“‘Trump protégé’ makes for a good story,” Brown responded in an email to the newspaper, but “the facts are we have many prominent individuals on our board of directors.”

Imperial Pacific denounced the employment of illegal workers by its contractors but the drama around the casino project looks like it could be embarrassing for the Chinese government as well.

One of the Chinese firms under investigation for hiring illegally is an affiliate of state giant Metallurgical Corp of China (MCC). And another of the Chinese sub-contractors, Suzhou Gold Mantis, has even been trying to position the casino project as part of Xi Jinping’s signature Belt and Road Initiative (BRI). It has battled negative coverage over a strike by its workers about unpaid wages after irate employees sent a letter of complaint to the Chinese consulate. In a sign that the Chinese contractors are keen to kill the story, Gold Mantis paid for plane tickets home for the disgruntled staff, plus their unpaid wages and additional compensation.

But that’s not all: three contractors working for Imperial Pacific were fined almost $200,000 this week for subjecting their workers to workplace hazards, while MCC and another construction firm from Nanjing could still face lawsuits from prosecutors for breaching labour laws, ThePaper.cn has reported.

Imperial Pacific planned for its new casino to open over a staggered schedule this year. The authorities then blocked the opening of the first phase of the resort, which was earmarked for the end of May.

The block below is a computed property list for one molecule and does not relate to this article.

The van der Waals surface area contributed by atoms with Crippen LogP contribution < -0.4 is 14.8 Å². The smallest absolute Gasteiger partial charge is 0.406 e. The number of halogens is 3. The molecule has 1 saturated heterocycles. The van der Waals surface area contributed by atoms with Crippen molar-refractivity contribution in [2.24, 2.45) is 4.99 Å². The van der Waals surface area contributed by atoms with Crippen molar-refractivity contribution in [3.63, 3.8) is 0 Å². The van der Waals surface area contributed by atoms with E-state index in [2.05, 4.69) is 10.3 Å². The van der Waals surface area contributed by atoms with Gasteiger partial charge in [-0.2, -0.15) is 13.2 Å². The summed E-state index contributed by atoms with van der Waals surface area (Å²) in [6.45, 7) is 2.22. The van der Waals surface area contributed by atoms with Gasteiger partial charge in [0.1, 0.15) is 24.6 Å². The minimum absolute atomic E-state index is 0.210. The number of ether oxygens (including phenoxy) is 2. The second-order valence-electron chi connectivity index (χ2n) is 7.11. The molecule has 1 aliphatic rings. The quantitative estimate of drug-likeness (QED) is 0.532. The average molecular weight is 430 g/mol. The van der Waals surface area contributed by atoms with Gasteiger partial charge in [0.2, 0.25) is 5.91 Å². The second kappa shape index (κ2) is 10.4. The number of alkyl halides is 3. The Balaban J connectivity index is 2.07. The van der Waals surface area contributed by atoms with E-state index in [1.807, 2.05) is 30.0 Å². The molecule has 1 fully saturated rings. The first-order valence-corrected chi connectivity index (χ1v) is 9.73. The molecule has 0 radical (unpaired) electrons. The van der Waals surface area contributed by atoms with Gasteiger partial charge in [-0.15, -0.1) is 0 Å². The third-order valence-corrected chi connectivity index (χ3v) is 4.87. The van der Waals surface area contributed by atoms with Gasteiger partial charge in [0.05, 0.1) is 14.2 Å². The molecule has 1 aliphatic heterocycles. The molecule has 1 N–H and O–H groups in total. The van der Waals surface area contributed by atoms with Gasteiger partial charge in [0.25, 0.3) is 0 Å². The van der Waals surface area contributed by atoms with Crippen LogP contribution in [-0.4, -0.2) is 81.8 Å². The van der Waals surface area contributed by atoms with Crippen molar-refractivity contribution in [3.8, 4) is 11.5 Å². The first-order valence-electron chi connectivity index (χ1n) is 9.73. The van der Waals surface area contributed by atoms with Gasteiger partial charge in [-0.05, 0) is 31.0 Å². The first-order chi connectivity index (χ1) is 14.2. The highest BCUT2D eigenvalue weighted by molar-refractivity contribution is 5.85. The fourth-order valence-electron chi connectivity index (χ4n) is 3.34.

This week the casino commission changed stance and gave a provisional greenlight for that opening, although Imperial Pacific has to guarantee first that the building’s emergency systems are in full working order and that none of its contractors are employing unauthorised labourers.

The company has also requested an extension to the deadline for completing the gaming venue. Certainly, it’s hard to see how construction firms like Gold Mantis and MCC will be able to finish the job (photos of the site show half-finished buildings) unless they replace the departed Chinese with legal American workers. And the practicalities of hiring these crews will pose a challenge too: tiny Saipan has a limited labour supply and Los Angeles is almost 10,000 kilometres away.


© ChinTell Ltd. All rights reserved.

Exclusively sponsored by HSBC.

The Week in China website and the weekly magazine publications are owned and maintained by ChinTell Limited, Hong Kong. Neither HSBC nor any member of the HSBC group of companies ("HSBC") endorses the contents and/or is involved in selecting, creating or editing the contents of the Week in China website or the Week in China magazine. The views expressed in these publications are solely the views of ChinTell Limited and do not necessarily reflect the views or investment ideas of HSBC. No responsibility will therefore be assumed by HSBC for the contents of these publications or for the errors or omissions therein.